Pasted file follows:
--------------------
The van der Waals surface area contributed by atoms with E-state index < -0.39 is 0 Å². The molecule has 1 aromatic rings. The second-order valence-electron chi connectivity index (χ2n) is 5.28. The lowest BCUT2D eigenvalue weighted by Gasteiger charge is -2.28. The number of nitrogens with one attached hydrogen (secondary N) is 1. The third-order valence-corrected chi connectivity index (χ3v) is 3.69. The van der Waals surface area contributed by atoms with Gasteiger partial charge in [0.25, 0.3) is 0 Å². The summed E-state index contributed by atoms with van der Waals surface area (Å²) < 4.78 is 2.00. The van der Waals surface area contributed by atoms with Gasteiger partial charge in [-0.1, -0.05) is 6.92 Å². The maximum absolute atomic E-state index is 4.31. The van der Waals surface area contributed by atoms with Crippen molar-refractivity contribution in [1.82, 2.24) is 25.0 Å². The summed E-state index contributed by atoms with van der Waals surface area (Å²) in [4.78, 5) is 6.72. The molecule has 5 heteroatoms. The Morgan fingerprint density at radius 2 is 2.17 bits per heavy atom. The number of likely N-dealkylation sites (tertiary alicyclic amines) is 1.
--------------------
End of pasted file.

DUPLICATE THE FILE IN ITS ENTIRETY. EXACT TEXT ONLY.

The van der Waals surface area contributed by atoms with E-state index < -0.39 is 0 Å². The molecule has 1 aromatic rings. The second-order valence-electron chi connectivity index (χ2n) is 5.28. The lowest BCUT2D eigenvalue weighted by Gasteiger charge is -2.28. The number of nitrogens with one attached hydrogen (secondary N) is 1. The third-order valence-corrected chi connectivity index (χ3v) is 3.69. The van der Waals surface area contributed by atoms with Gasteiger partial charge in [0.25, 0.3) is 0 Å². The summed E-state index contributed by atoms with van der Waals surface area (Å²) < 4.78 is 2.00. The van der Waals surface area contributed by atoms with Gasteiger partial charge in [-0.1, -0.05) is 6.92 Å². The maximum absolute atomic E-state index is 4.31. The van der Waals surface area contributed by atoms with Crippen molar-refractivity contribution in [1.82, 2.24) is 25.0 Å². The summed E-state index contributed by atoms with van der Waals surface area (Å²) in [4.78, 5) is 6.72. The molecule has 5 heteroatoms. The Morgan fingerprint density at radius 2 is 2.17 bits per heavy atom. The number of likely N-dealkylation sites (tertiary alicyclic amines) is 1.